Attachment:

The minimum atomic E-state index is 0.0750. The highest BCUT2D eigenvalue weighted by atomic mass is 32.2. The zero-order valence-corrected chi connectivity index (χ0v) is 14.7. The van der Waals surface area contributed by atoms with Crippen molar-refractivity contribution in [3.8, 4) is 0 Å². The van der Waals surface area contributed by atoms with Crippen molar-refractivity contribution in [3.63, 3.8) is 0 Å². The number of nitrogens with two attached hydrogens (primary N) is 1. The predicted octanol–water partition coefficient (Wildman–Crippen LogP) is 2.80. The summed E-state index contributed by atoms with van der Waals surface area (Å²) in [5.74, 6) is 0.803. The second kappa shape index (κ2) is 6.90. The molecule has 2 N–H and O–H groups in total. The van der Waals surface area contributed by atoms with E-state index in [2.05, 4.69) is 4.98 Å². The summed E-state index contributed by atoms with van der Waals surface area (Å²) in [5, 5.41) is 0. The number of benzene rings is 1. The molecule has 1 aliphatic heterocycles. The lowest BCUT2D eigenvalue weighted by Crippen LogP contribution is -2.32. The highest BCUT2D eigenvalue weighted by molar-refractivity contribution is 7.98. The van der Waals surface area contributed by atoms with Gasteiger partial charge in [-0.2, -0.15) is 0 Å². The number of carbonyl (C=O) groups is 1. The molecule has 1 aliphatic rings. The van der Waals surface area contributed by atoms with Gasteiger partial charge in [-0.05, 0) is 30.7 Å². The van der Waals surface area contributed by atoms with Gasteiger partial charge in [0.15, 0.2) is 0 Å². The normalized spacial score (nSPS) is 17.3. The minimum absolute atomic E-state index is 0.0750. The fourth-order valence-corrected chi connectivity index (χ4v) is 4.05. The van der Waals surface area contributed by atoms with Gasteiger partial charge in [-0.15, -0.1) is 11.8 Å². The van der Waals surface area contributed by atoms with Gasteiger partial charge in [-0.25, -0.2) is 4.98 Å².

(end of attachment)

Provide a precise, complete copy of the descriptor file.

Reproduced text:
The minimum atomic E-state index is 0.0750. The highest BCUT2D eigenvalue weighted by atomic mass is 32.2. The zero-order valence-corrected chi connectivity index (χ0v) is 14.7. The van der Waals surface area contributed by atoms with Crippen molar-refractivity contribution in [3.8, 4) is 0 Å². The van der Waals surface area contributed by atoms with Crippen molar-refractivity contribution in [3.63, 3.8) is 0 Å². The number of nitrogens with two attached hydrogens (primary N) is 1. The predicted octanol–water partition coefficient (Wildman–Crippen LogP) is 2.80. The summed E-state index contributed by atoms with van der Waals surface area (Å²) in [5.74, 6) is 0.803. The second kappa shape index (κ2) is 6.90. The molecule has 2 N–H and O–H groups in total. The van der Waals surface area contributed by atoms with E-state index in [2.05, 4.69) is 4.98 Å². The summed E-state index contributed by atoms with van der Waals surface area (Å²) in [5, 5.41) is 0. The number of benzene rings is 1. The molecule has 1 aliphatic heterocycles. The lowest BCUT2D eigenvalue weighted by Crippen LogP contribution is -2.32. The highest BCUT2D eigenvalue weighted by molar-refractivity contribution is 7.98. The van der Waals surface area contributed by atoms with Gasteiger partial charge in [-0.2, -0.15) is 0 Å². The number of carbonyl (C=O) groups is 1. The molecule has 1 aliphatic rings. The van der Waals surface area contributed by atoms with Gasteiger partial charge in [-0.05, 0) is 30.7 Å². The van der Waals surface area contributed by atoms with Gasteiger partial charge in [0.15, 0.2) is 0 Å². The normalized spacial score (nSPS) is 17.3. The minimum absolute atomic E-state index is 0.0750. The fourth-order valence-corrected chi connectivity index (χ4v) is 4.05. The van der Waals surface area contributed by atoms with Gasteiger partial charge in [-0.15, -0.1) is 11.8 Å². The van der Waals surface area contributed by atoms with Gasteiger partial charge in [-0.25, -0.2) is 4.98 Å².